This simulation is appropriate for emergency medicine (EM) residents of all levels.
Peripartum cardiomyopathy (PPCM) is a rare, idiopathic condition that occurs in the mother around the time of childbirth. Heart failure with reduced ejection fraction and/or reduced systolic function diagnosed in patients during the last month of pregnancy or up to five months following delivery defines PCCM.1 Another broader definition from the European Society of Cardiology defines PPCM as heart failure that occurs “towards the end of pregnancy or in the months following delivery, where no other cause of heart failure is found.”2 Though PPCM occurs worldwide, most data is extracted from the United States (incidence 1:900 to 1:4000 live births), Nigeria, Haiti, and South Africa.3,4
Risk factors for PPCM include pre-eclampsia, multiparity, and advanced maternal age. Unfortunately, the complete pathophysiology of PPCM remains unclear. However, it is important for emergency physicians to be aware of this rare diagnosis because though 50-80% of women with PPCM may eventually recover normal left ventricle systolic function,5 positive outcomes depend on timely recognition of PPCM as a disease and the appropriate management of heart failure. Symptomatic PPCM is an emergent condition that requires an attentive and knowledgeable emergency medicine physician for rapid recognition and treatment. A simulation of this rare condition can give residents the experience of identifying and managing this disease that they might not otherwise see personally during their training.
By the end of this simulation session, learners will be able to: 1) initiate a workup of a pregnant patient who presents with syncope, 2) accurately diagnose peripartum cardiomyopathy, 3) demonstrate care of a gravid patient in respiratory distress due to peripartum cardiomyopathy, 4) appropriately manage cardiogenic shock due to peripartum cardiomyopathy.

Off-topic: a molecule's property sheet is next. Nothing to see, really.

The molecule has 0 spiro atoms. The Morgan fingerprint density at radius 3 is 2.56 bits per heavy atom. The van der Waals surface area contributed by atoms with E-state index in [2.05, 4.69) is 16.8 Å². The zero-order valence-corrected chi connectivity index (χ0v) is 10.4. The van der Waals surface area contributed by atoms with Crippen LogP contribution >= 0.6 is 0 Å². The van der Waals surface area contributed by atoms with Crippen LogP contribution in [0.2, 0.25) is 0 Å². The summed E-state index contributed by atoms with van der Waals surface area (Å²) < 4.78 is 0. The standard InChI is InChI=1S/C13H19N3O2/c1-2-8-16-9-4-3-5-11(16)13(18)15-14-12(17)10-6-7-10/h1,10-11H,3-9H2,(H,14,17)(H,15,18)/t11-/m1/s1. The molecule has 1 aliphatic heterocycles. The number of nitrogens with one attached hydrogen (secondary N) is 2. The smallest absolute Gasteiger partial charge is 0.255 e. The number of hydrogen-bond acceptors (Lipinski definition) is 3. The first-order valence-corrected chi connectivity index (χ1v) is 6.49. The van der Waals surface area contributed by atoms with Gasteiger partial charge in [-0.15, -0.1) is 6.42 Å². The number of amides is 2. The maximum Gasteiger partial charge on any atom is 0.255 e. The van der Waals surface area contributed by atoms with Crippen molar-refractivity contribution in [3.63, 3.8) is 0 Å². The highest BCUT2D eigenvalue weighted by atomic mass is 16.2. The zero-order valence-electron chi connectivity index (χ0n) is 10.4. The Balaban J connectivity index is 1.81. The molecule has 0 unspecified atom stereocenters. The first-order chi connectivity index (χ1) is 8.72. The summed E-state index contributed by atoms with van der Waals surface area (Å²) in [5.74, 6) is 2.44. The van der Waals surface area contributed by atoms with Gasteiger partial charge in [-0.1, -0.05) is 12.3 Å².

This simulation was conducted as a high-fidelity medical simulation case followed by a debriefing. It could potentially be adapted for use as a low-fidelity case or an oral boards exam case.
The educational content and clinical applicability of this simulation was evaluated by oral and written feedback from participant groups at a large three-year emergency medicine residency training program. Each participant completed the case and the facilitated debriefing afterwards. Case facilitators also provided their personal observations on the implementation of the simulation.
The participants gave the simulation positive feedback (n=18). Seventeen EM residents and one pediatric emergency medicine (PEM) fellow participated in the feedback survey. Learners overall agreed (18.75%) or strongly agreed (81.25%) that participating in this simulation would improve their performance in a live clinical setting.
Peripartum cardiomyopathy is a low frequency, high acuity illness that requires a synthesis of the learner’s knowledge of complex physiology, navigation of logistical and systems-based challenges, and advanced communication and leadership skills to ensure the best possible patient outcome. All EM physicians will be expected to expertly manage this illness after completion of an EM training program, yet not every EM resident will encounter this type of patient during training. Supplementing the EM resident’s standard training with this simulation experience provides a psychologically and educationally safe space to learn and possibly make mistakes without causing patient harm. Practically all residents were able to correctly diagnose the patient with a cardiomyopathy even if they were not familiar with the diagnosis of “peripartum cardiomyopathy.” The residents particularly enjoyed the case to explore concepts of benefits and risks of medical therapeutics (ie, positive pressure ventilation, vasopressors/inotropes) and safe practice for the gravid patient. This case and the associated high yield debriefing session were effective teaching tools for emergency medicine residents about PPCM.
Medical simulation, peripartum cardiomyopathy, pregnancy, respiratory failure, cardiogenic shock, emergent cesarian section.